Many kaumātua endured cultural dislocation as a result of the urbanisation of Māori in the later 20th century. Kaumātua, who should have been expected to be familiar with tribal history and traditions, have admitted that when they were young they had no time for, or were unable to hear, many of the stories of their old people: ‘Gone are the days when we could, but didn't often bother to, sit and listen, as beautiful words and phrases flowed forth from a heart and mind, well versed in the things of his generation and with songs that were history and geography in themselves! … A new era has dawned for us!—“Ka pu te ruha, ka hao te rangatahi.”’1
Transfer of knowledge
As early as 1907 Te Rangi Hīroa had foreshadowed this problem, making a plea for Māori elders to pass on their knowledge:
[K]aua e kaiponutia nga taonga a o tatou tupuna. Tukuna mai ... Ma kona ka mau tonu ai a tatou korero, ka mahue iho ai hei koha ki nga uri e tipu ake nei, kei moumou te hari atu a nga kaumatua ki te reinga a ka mahue kupu kore matou nga mokopuna.
(Do not over-zealously hold on to those treasures of our ancestors. Hand them over … So that our stories will be captured and left behind as a bequest to the next generations, and not wastefully taken by the elders with them to the departing place of spirits leaving the grandchildren with nothing.)2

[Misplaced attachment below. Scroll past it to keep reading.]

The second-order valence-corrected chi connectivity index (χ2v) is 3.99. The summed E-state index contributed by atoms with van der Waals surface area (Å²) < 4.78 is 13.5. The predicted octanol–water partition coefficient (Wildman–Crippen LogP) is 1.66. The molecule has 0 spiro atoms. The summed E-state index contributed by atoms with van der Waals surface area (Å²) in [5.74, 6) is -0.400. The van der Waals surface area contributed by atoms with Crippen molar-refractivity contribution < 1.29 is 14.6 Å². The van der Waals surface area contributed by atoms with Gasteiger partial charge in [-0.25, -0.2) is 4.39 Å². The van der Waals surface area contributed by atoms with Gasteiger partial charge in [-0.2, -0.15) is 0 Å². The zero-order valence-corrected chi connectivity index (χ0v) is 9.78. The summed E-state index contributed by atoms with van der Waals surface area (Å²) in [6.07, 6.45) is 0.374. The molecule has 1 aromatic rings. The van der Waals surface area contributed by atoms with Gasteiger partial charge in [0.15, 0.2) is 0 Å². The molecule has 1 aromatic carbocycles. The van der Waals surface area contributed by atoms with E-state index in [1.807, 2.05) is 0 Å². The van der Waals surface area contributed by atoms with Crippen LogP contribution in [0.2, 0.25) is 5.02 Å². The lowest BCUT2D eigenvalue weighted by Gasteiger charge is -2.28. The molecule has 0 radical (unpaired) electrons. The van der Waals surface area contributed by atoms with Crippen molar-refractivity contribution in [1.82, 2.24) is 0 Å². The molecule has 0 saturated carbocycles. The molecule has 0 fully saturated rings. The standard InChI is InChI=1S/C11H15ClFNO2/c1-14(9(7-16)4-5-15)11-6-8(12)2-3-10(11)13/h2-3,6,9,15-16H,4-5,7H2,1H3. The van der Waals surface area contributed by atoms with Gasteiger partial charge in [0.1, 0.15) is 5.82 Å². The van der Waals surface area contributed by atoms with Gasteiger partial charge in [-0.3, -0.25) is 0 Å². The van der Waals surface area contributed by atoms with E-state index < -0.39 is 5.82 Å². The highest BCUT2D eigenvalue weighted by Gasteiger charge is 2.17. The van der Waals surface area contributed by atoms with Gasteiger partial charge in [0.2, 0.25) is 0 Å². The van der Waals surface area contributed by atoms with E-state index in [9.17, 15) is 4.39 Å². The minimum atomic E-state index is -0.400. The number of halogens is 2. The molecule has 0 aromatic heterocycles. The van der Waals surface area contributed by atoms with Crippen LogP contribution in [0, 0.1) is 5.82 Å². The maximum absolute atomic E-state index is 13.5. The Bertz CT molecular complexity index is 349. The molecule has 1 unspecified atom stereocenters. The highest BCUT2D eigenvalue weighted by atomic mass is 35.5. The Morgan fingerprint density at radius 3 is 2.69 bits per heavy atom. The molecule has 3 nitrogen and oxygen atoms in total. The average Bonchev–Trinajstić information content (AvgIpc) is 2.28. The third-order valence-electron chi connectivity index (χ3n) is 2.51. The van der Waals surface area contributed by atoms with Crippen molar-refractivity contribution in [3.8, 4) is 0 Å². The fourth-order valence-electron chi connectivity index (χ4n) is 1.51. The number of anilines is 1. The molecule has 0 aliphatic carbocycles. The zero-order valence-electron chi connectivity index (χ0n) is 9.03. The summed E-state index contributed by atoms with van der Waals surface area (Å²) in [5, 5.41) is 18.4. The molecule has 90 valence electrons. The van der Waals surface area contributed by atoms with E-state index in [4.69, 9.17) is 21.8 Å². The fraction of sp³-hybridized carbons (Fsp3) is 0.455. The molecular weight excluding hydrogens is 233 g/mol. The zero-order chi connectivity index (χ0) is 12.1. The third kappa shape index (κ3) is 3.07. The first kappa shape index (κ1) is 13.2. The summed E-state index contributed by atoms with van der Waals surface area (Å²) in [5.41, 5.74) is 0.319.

From the mid-1980s it became popular for many public institutions to call on kaumātua to perform Māori ceremonial rites such as karakia, blessings and pōwhiri (welcoming ceremonies) as part of their drive to become, or at least to appear, more bicultural and responsive to Māori. Some question the cultural integrity of such performances, particularly where they have been perceived as tokenistic. Some have cynically referred to this activity as ‘Dial-a-kaumātua’.
In some communities a younger generation has been forced to step forward, to perform certain ceremonial roles in place of their kaumātua. In others, tribes have sought to build the capacity of their elders. Te Arataki Manu Kōrero o Tainui, instigated by the late senior Ngāti Maniapoto kaumātua Tui Adams, brought together Tainui elders to improve their knowledge of Tainui tikanga (customs) and history and to ensure the continuity of Tainui traditions and identity.
Kaumātua remain important to the cultural strength of Māori tribes and as cultural symbols of Māori identity. Mason Durie said: ‘The standing of a tribe, its mana … relates more to the visible presence and authority of its elders … it is the older generation who carry the status, tradition and integrity of their people.’3
In the 1970s marae communities began establishing kaumātua flats. In 1975 Matiu Rata, the minister for Māori affairs, commented on the motivation behind them: ‘[T]he desire to keep our elders where they become the ones who keep our maraes, our communities and our lands warm with their presence. Not for us the Eventide homes, the boarding houses where the elderly are put on their own, the communities consisting solely of the aged and the infirm. Elders are part of the community … The need for them as the link between the old and the new and as the stabilising group which will perpetuate Māoritanga is greater now than ever before.’4